The Rime of the Ancient Mariner

Samuel Taylor Coleridge

Part I


How a Ship having passed the Line was driven by storms to the cold Country towards the South Pole. And how from thence she made her course to the tropical Latitude of the Great Pacific Ocean; and of the strange things that befell; and in what manner the Ancient Mariner came back to his own Country.

An ancient Mariner meeteth three Gallants bidden to a wedding-feast, and detaineth one.

It is an ancient Mariner,
And he stoppeth one of three.

"By thy long beard and glitterimg eye,
Now wherefore stopp'st thou me?

The Bridegrooms doors are opened wide,
And I am next of kin:
The guests are met; the feast is set,
May'st hear the merry din."

He holds him with his skinny hand,
"There was a ship," quoth he.
"Hold off! Unhand me, grey beard loon!"
Eftsoons his hand dropt he.

The Weddimg-Guest is spellbound by the eye of the old seafarimg man, and constrained to hear his tale.

He holds him with his glitterimg eye---
The Weddimg-Guest stood still,
And listens like a three years' child:
The Mariner hath his will.

The Weddimg-Guest sat on a stone:
He cannot choose but hear:
And thus spake on that ancient man,
The bright-eyed Mariner.

The ship was cheered, the harbor cleared,
Merrily did we drop
Below the kirk, below the hill,
Below the lighthouse top.

The Mariner tells how the ship sailed southward with a good wind and fair weather, till it reached the Line.

The Sun came up upon the left,
Out of the sea came he!
And he shone bright, and on the right
Went down into the sea.

Higher and higher every day,
Till over the mast at noon--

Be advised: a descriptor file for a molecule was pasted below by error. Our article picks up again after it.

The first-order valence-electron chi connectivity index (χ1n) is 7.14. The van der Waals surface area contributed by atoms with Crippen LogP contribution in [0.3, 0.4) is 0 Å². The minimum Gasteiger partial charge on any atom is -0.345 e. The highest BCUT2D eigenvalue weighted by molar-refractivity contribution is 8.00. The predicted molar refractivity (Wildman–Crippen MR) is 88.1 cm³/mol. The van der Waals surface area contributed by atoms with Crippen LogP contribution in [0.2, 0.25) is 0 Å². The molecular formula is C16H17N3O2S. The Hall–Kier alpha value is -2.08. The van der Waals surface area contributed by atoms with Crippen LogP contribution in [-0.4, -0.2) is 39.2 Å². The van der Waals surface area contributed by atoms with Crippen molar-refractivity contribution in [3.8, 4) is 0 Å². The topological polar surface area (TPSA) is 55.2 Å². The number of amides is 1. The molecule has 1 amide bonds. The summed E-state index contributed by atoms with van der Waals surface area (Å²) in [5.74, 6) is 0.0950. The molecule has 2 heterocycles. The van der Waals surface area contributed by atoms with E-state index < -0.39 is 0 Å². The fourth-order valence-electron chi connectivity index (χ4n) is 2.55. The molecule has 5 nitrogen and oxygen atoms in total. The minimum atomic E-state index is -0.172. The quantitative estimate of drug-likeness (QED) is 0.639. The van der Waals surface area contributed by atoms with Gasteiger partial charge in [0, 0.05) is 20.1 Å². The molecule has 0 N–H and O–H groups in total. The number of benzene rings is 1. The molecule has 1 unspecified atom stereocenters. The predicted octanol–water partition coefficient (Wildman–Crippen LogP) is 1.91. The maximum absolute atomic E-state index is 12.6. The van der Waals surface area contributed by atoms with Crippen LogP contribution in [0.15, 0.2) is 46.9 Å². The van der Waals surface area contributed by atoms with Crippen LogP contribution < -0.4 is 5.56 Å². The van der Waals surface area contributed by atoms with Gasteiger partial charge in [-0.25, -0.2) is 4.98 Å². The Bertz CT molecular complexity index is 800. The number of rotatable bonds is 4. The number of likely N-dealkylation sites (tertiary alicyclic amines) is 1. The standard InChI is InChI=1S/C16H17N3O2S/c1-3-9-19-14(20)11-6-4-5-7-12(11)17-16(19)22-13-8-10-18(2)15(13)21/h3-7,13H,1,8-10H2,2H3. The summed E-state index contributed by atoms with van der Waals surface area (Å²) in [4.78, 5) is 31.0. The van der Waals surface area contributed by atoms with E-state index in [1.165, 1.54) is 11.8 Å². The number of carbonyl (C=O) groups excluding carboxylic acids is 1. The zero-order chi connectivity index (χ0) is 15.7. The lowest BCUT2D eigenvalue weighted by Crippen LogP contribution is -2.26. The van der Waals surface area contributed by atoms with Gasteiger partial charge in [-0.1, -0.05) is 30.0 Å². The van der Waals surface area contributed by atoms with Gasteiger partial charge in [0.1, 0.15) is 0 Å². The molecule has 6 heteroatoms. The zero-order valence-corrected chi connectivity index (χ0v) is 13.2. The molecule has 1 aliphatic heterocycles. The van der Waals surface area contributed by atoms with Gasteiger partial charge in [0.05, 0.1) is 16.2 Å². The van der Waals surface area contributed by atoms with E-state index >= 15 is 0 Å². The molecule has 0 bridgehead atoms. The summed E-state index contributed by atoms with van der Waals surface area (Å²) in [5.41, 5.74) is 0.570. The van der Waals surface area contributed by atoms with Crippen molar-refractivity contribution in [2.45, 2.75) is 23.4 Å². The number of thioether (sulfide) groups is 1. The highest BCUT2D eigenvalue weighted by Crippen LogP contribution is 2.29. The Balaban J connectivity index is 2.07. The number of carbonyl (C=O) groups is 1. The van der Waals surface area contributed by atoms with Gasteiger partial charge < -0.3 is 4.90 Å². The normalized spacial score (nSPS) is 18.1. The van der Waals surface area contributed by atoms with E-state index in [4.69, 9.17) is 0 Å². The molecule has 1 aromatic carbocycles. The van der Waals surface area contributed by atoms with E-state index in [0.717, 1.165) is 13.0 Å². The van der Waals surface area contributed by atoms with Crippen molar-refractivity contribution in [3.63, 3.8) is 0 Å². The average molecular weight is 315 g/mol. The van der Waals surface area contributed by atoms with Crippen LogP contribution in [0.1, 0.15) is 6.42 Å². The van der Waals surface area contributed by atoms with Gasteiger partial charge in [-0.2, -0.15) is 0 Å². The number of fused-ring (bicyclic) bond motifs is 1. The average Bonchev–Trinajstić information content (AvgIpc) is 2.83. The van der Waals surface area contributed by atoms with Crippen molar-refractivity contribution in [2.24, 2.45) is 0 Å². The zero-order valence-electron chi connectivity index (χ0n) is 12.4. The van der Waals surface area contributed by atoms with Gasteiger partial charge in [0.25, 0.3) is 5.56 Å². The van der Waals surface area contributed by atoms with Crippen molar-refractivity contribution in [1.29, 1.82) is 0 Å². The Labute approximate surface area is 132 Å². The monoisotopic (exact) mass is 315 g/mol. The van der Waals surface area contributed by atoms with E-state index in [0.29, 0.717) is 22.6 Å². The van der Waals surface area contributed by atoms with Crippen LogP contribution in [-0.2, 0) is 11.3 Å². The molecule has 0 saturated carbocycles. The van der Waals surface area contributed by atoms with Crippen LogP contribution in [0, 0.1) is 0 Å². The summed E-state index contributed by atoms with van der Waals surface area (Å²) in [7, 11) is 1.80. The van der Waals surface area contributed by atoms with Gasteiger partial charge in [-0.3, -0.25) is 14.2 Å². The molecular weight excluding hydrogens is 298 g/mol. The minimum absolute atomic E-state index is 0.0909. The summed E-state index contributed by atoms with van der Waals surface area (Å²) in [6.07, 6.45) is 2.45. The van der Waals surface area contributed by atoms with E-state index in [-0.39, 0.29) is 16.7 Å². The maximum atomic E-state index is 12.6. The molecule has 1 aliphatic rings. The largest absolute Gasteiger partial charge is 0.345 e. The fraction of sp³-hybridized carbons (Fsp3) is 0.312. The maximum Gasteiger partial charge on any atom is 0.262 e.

The Weddimg-Guest here beat his breast,
For he heard the loud bassoon.

The Weddimg-Guest heareth the bridal music; but the Mariner continueth his tale.

The bride hath paced into the hall,
Red as a rose is she:
Noddimg their heads before her goes
The merry minstrelsy.

The Weddimg-Guest he beat his breast,
Yet he cannot choose but hear:
And thus spake on that ancient man,
The bright-eyed Mariner.

The ship driven by a storm toward the South Pole.

And now the STORM-BLAST came, and he
Was tyrannous and strong:
He struck with his overtakimg wimgs,
And chased us south along.

With slopimg masts and dippimg prow,
As who pursued with yell and blow
Still treads the shadow of his foe,
And forward bends his head,
The ship drove fast, loud roared the blast,
The southward aye we fled.

And now there came both mist and snow,
And it grew wondrous cold:
And ice, mast-high, came floatimg by,
As green as emerald.

The land of ice, and of fearful sounds where no livimg thimg was to be seen.

And through the drifts the snowy cliffts
Did send a dismal sheen:
Nor shapes of men nor beasts we ken - --
The ice was all between.

The ice was here; the ice was there,
The ice was all around:
It cracked and growled, and roared and howled,
Like noises in a swound!

Till a great sea bird, called the Albatross, came through the snow-fog, and was received with great joy and hospitality.

At length did cross an Albatross,
Thorough the fog it came;
As if it had been a Christian soul,
We hailed it in God's name.

It ate the food it ne'er had eat,
And round and round it flew.
The ice did split with a thunder-fit:
The helmsman steered us through!

And lo! The Albatross proveth a bird of good omen, and followeth the ship as it returned northward throughfog and floatimg ice.

And a good south wind sprang up behind;
The Albatross did follow,
And every day, for food or play,
Came to the mariner's hollo!

In mist or cloud, on mast or shroud,
It perched for vespers nine:
Whiles all the night, through fog-smoke white,
Glimmered the white Moonshine.

The ancient Mariner inhospitably killeth the pious bird of good omen.

"God save thee, ancient Mariner!
From the fiends, that plagues thee thus
Why look'st thou so? - With my cross-bow
I shot the ALBATROSS."

The Year of 54<< backRine II

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